The other day I sent a quick message to a market mentor of mine, asking him a question, and he jokingly replied, "My crystal ball is broken right now, but I ordered another one on Amazon and it should be here in the next seven to 10 business days, check back with me then!" I'm not sure what part of that reply was funnier, the fact that a man in his 70s knows enough about Amazon to come up with that spirited of a reply, or that it's the truth; we all wish we had a crystal ball at this point.
The cattle market seems to be caught between two realities of now versus later. The short-term reality is the cattle market has an uphill battle ahead of it for at least the August and October contract period, when risk is likely and anything could happen. The long-term reality is that of a strong and prosperous market, when a thinner cow herd supplies fewer numbers to the beef supply chain, which favors cow-calf producers and potentially feedlots if corn prices regress.
Fundamental influences on the market are easiest for most to understand, whereas technical stimuli can be abstract, which is why we must address the point when the live cattle market's open interest reached a six-year low last week.
First, let's define open interest. The CME's website defines open interest as, "The total number of futures contracts held by market participants at the end of the trading day. It is used as an indicator to determine market sentiment and the strength behind price trends. Open interest and volume are related concepts, one key difference is that volume counts all contracts that have been traded, while open interest is a total of contracts that remain open in the market. Traders can think of open interest as the cash flowing to the market. As open interest increased, more money is moving into the futures contract and as open interest declines money is moving out of the futures contract."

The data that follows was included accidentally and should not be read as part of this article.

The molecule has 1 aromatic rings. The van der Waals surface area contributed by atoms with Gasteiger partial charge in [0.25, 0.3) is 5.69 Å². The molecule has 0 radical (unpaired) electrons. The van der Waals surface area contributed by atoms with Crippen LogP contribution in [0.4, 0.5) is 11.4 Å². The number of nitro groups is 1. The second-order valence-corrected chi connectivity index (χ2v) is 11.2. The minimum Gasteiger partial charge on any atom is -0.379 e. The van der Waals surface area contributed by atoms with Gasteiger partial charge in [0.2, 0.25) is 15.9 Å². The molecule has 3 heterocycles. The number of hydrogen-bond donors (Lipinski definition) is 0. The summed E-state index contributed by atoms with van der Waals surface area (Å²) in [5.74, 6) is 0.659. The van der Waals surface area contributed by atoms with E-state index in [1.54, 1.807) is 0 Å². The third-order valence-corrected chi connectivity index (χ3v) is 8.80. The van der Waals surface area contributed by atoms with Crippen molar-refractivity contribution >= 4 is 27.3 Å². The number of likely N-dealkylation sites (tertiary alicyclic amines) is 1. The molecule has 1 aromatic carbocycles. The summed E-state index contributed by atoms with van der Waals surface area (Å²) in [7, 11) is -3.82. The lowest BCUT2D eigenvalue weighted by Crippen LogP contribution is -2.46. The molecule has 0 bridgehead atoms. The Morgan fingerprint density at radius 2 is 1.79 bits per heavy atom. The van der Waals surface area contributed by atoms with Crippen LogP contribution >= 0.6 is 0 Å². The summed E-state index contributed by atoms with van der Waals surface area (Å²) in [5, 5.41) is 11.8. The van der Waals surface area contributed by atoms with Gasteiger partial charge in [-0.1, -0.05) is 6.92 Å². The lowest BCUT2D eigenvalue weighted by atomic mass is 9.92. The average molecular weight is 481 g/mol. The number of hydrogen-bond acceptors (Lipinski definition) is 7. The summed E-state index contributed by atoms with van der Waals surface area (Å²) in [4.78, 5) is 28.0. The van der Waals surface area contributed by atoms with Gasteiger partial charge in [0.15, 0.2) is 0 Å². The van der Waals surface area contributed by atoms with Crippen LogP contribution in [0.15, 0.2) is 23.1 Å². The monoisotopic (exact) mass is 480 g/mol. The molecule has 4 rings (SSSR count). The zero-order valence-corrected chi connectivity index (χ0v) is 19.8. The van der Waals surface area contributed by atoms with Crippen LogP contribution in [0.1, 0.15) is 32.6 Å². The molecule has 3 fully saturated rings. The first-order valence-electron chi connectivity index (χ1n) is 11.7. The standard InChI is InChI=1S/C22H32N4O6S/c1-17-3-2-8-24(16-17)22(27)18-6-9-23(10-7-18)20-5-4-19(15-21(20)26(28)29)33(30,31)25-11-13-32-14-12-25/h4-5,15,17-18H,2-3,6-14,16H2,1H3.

This highlights the fact that traders aren't comfortable with where the market currently resides. Brett Crosby, owner of Custom Ag Solutions, said, "The fact that open interest sits at a six-year low means that there's too much uncertainty on both the upside and downside to attract traders. It also indicates the price is too low for commercials to hedge and too high to attract spec buyers."
Moving forward, much will depend on what boxed beef prices and slaughter speeds do. Thus far throughout the summer, boxes have been competitive with pork and chicken, which has allowed consumers to continue to buy. The risk moving forward, however, is that consumers stop buying, at which point longs are pushed away and the market's downside is frightening. However, if boxed beef prices can maintain a steady tone and slaughter continues to run aggressively until supplies thin later this fall, then pressures ease.
Nevertheless, traders and cattlemen alike are hesitant about what's to come in the market's immediate future. As the cattle market trenches through a period of cow herd reduction, supplies are undoubtedly going to become thinner, but the market won't see those price jumps fully until 2023 and potentially 2024, So the question that remains on everyone's mind is: What about now?
ShayLe Stewart can be reached at ShayLe.Stewart@dtn.com
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